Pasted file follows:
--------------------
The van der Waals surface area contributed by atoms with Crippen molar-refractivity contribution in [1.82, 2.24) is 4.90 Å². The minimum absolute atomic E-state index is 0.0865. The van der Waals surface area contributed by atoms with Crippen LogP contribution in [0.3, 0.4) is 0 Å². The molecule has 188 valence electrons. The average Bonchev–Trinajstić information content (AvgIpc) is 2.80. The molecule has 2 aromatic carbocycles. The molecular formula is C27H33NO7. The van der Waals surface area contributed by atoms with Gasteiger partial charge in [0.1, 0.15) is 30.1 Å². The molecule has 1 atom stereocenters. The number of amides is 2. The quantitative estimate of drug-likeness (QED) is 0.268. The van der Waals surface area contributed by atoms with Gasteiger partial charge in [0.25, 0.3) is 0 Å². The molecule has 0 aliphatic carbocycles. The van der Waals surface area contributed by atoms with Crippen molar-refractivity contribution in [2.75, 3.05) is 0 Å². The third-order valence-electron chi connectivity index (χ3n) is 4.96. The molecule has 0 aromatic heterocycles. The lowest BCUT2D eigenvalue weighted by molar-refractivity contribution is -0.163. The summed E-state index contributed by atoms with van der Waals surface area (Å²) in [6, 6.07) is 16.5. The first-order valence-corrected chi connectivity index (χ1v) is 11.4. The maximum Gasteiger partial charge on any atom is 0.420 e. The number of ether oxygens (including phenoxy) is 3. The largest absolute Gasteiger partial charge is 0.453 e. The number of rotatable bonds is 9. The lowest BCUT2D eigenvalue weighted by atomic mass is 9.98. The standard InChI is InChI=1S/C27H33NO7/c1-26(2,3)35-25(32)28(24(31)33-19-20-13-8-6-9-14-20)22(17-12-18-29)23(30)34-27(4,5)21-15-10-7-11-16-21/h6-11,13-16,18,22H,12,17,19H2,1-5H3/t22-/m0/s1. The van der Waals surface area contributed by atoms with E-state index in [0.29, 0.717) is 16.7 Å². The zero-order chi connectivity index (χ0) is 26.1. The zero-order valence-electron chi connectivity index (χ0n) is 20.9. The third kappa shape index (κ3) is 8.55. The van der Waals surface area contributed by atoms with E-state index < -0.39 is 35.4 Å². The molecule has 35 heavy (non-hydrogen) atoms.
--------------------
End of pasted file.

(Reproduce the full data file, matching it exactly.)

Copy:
The van der Waals surface area contributed by atoms with Crippen molar-refractivity contribution in [1.82, 2.24) is 4.90 Å². The minimum absolute atomic E-state index is 0.0865. The van der Waals surface area contributed by atoms with Crippen LogP contribution in [0.3, 0.4) is 0 Å². The molecule has 188 valence electrons. The average Bonchev–Trinajstić information content (AvgIpc) is 2.80. The molecule has 2 aromatic carbocycles. The molecular formula is C27H33NO7. The van der Waals surface area contributed by atoms with Gasteiger partial charge in [0.1, 0.15) is 30.1 Å². The molecule has 1 atom stereocenters. The number of amides is 2. The quantitative estimate of drug-likeness (QED) is 0.268. The van der Waals surface area contributed by atoms with Gasteiger partial charge in [0.25, 0.3) is 0 Å². The molecule has 0 aliphatic carbocycles. The van der Waals surface area contributed by atoms with Crippen molar-refractivity contribution in [2.75, 3.05) is 0 Å². The third-order valence-electron chi connectivity index (χ3n) is 4.96. The molecule has 0 aromatic heterocycles. The lowest BCUT2D eigenvalue weighted by molar-refractivity contribution is -0.163. The summed E-state index contributed by atoms with van der Waals surface area (Å²) in [6, 6.07) is 16.5. The first-order valence-corrected chi connectivity index (χ1v) is 11.4. The maximum Gasteiger partial charge on any atom is 0.420 e. The number of ether oxygens (including phenoxy) is 3. The largest absolute Gasteiger partial charge is 0.453 e. The number of rotatable bonds is 9. The lowest BCUT2D eigenvalue weighted by atomic mass is 9.98. The standard InChI is InChI=1S/C27H33NO7/c1-26(2,3)35-25(32)28(24(31)33-19-20-13-8-6-9-14-20)22(17-12-18-29)23(30)34-27(4,5)21-15-10-7-11-16-21/h6-11,13-16,18,22H,12,17,19H2,1-5H3/t22-/m0/s1. The van der Waals surface area contributed by atoms with E-state index in [0.29, 0.717) is 16.7 Å². The zero-order chi connectivity index (χ0) is 26.1. The zero-order valence-electron chi connectivity index (χ0n) is 20.9. The third kappa shape index (κ3) is 8.55. The van der Waals surface area contributed by atoms with E-state index < -0.39 is 35.4 Å². The molecule has 35 heavy (non-hydrogen) atoms.